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Efficiently Enhancing Computer Performance by Over 12%: Faculty from the Department of Computer Science and Information Engineering at National Chung Cheng University Develops Technology to Improve Multi-Core CPU Routing

Digital technology is rapidly advancing, and our daily life has become inseparable from 3C products. Due to the growing emphasis on high fluency and high definition, there is a greater focus on the performance of Central Processing Unit (CPU). Associate Professor Shi-Wu Lo of the Department of Computer Science and Information Engineering at National Chung Cheng University (CCU) is working on software technology to improve the connection network of a multi-core processor, using code to limit the transmission path of processor cores. This not only increases computer performance by 12 to 25%, but also holds the potential to be applied in areas such as gaming and cloud servers. Recently, this technology was presented at the USENIX Symposium on “Operating Systems Design and Implementation (OSDI)” international conference, which is highly regarded in the systematic field. It is one of only three academic research papers from Taiwan to be featured at this conference.

Every computer must have a CPU, much like the human brain, making the CPU a crucial component of a computer. In the early days, CPUs were primarily single-core, but with technological advancements, multi-core processors capable of accommodating two or more cores have gradually emerged. “These cores work collaboratively, much like a large organization. The key lies in effective and rapid communication,” says Associate Professor Lo of the Department of Computer Science and Information Engineering at CCU. He explains that one should think of multi-core processors as an organization with many employees who can access shared documents, but not simultaneously. When the number of cores is small, without proper management methods, some cores might waste time waiting, or transmissions might not be optimized based on distance, leading to lower overall efficiency and dragging down computer performance.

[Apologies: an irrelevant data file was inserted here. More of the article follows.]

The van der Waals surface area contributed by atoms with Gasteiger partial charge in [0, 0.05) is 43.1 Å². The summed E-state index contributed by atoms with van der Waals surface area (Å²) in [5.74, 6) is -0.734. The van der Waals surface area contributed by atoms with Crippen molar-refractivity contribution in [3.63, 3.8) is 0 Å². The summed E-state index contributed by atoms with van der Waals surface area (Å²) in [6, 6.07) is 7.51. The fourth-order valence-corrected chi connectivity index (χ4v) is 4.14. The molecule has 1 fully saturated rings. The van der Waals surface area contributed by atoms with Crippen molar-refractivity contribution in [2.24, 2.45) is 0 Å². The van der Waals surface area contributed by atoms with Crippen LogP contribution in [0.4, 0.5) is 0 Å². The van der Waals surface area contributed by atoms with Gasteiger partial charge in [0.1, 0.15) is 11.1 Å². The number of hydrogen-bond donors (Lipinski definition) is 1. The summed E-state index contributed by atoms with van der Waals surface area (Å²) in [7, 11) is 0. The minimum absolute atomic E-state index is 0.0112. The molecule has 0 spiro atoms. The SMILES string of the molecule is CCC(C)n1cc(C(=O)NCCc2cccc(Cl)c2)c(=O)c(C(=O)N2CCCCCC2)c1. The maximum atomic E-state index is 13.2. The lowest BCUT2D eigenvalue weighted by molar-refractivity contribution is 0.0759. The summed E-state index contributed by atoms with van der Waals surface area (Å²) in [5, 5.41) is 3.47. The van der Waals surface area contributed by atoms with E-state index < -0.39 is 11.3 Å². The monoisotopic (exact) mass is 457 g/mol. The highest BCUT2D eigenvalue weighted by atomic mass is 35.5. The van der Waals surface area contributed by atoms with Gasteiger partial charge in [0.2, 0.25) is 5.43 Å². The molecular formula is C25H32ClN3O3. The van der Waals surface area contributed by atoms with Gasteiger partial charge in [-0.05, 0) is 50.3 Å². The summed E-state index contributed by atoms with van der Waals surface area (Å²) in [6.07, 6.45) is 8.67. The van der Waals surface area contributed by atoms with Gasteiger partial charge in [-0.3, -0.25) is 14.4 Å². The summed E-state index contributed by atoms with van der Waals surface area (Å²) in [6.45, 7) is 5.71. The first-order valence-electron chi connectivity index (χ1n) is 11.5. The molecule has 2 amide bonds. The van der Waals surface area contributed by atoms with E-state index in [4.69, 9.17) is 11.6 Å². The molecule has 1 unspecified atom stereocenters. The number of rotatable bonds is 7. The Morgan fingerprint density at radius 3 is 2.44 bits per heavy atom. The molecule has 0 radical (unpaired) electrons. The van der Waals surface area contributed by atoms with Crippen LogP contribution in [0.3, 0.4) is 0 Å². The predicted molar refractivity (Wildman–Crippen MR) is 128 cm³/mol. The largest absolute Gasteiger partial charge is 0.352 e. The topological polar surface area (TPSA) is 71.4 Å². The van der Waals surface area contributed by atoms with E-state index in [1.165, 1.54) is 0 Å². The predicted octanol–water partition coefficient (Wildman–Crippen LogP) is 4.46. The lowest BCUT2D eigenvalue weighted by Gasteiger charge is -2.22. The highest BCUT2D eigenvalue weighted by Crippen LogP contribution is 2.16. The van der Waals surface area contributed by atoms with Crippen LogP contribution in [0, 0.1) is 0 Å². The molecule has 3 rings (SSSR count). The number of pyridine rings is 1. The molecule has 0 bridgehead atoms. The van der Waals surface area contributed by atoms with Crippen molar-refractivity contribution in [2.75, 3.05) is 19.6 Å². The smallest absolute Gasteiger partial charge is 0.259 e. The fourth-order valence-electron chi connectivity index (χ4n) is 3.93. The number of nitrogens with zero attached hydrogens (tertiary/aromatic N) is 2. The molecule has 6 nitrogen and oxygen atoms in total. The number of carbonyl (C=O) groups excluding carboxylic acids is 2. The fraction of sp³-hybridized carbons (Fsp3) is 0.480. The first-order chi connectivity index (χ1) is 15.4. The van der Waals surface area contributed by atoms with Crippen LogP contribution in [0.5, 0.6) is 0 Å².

Each core operates at a lightly different speed, leading to specific cores frequently accessing data ahead of others. The software technology we’ve developed ensures that messages begin from neighboring cores and are transmitted sequentially to guarantee fairness,” says Professor Lo. The team has written code to modify the function library of software development, proposing a method called Routing on Network-on-chip (RON) to minimize the communication cost between cores by using a routing table and pre-calculating an optimized locking-unlocking order.

Through experimental testing, the technology developed by the CCU team has demonstrated the capability to enhance overall computer performance by approximately 12 to 25%. This technology can be applied not only to games that require high-definition and smooth performance but also in the field of cloud servers. Currently, the CCU team has applied for a technology patent and is seeking opportunities for industry-academia collaboration. Professor Lo also mentioned that the code for the technology is concise. As long as the function library written by the team is compiled into the system, there are no difficulties in terms of portability.

The CCU Computer Science and Information Engineering team spent four years conducting experiments and running simulator data. They mad multiple attempts to submit their research findings to the OSDI conference under the internationally renowned open-source software association “USENIX: The Advanced Computing Systems Association.” Despite facing rejection up to six times, Shi-Wu Lo chuckled and mentioned that for him, presenting at this conference was a research goal. Through persistent revisions and testing, their efforts were finally acknowledged by OSDI, and their work was accepted recently.

According to CCU, the USENIX association is a longstanding organization with a significant history. Some operating system standards have even been established by this association. The OSDI conference, hosted by USENIX, is considered one of their premier events and is often referred to as the “Oscars of the Systems World.” Over the past 30 years, Taiwan has only had two papers published at OSDI. Therefore, the recognition achieved by the CCU Computer Science and Information Engineering team for their accomplishments is indeed a remarkable feat.

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